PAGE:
David Hines (hradzka) wrote,
David Hines

do-it-yourself awesomeness: William Kamkwamba

William Kamkwamba lives in Mastala Village, Malawi. His family, like his village -- and most of his country -- is quite poor. William had to drop out of school early in high school, because he couldn't afford the school fees. But he did have access to a school library near his home, which had a lot of books donated by the USAID-funded Malawian Teacher Training Activity (MTTA). When William could, he read. One item struck his fancy: the windmill. His village doesn't have electricity, and his family home was lit with paraffin candles. That wasn't great: "they are expensive, smoky, smelly and have to be purchased about 8 km from home." Electric lighting would be better. The government wasn't going to put utilities out Mastala way any time soon. But a windmill could give William enough electricity for a few lights, maybe.

So he built one.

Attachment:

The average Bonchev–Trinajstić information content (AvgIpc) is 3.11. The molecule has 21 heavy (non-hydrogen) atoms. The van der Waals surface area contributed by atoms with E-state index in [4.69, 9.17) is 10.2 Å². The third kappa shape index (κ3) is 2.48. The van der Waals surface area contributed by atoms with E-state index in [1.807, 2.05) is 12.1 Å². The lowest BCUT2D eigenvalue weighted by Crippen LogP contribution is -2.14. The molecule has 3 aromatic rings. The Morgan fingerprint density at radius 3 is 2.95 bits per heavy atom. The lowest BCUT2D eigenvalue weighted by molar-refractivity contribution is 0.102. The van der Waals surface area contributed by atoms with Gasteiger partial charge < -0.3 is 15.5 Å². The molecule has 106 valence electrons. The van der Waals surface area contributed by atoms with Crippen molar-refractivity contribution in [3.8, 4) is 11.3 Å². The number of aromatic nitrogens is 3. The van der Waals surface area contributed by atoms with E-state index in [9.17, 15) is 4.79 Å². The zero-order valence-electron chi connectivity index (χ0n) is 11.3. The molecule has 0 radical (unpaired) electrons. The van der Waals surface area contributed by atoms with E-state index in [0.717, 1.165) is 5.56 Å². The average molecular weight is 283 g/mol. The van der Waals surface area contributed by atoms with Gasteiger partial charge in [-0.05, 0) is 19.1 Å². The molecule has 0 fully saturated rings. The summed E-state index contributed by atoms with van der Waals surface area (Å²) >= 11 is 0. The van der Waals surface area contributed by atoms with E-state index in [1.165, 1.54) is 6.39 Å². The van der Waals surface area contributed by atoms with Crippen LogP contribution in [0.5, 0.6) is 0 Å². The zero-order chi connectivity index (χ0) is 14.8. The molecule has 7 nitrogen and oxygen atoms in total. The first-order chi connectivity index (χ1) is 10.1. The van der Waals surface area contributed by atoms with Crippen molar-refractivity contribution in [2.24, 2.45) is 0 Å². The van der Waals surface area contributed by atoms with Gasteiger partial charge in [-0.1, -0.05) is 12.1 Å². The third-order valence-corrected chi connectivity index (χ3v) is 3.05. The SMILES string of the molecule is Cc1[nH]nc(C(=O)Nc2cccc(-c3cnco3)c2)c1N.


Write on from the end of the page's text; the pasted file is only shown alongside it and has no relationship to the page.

William built the first windmill when he was fifteen. He's revised and rebuilt since then. He's nineteen now, and his current windmill lights three rooms of the family house, not including the porch, charges the family's radios and the village's mobile phones.

Last November, the MTTA's deputy director visited William's library. I can imagine how that went: "Were the books we donated useful?" "Oh, yes. You should see William Kamkwamba's windmill." "... I'm sorry, WHAT?" So William got written up in the national newspaper, and then got attention from international-development types. He's now working with folks from various companies and development groups, and the publicity has raised enough money for him to go back to school; he was even a special guest at a TED conference in Tanzania.

William Kamkwamba's project is really quite cool. Powering ultra-tech homes with sustainable energy is still difficult and expensive, but if your needs are very modest, a windmill can do a hell of a lot. I think the Kamkwamba approach has a lot to recommend it, and I'm very interested to see his future efforts. His blog is updated as communications allow (he has irregular computer access, so often has a friend post for him). Check it out: it's not often you get to watch a mad scientist blossom in rural Malawi.

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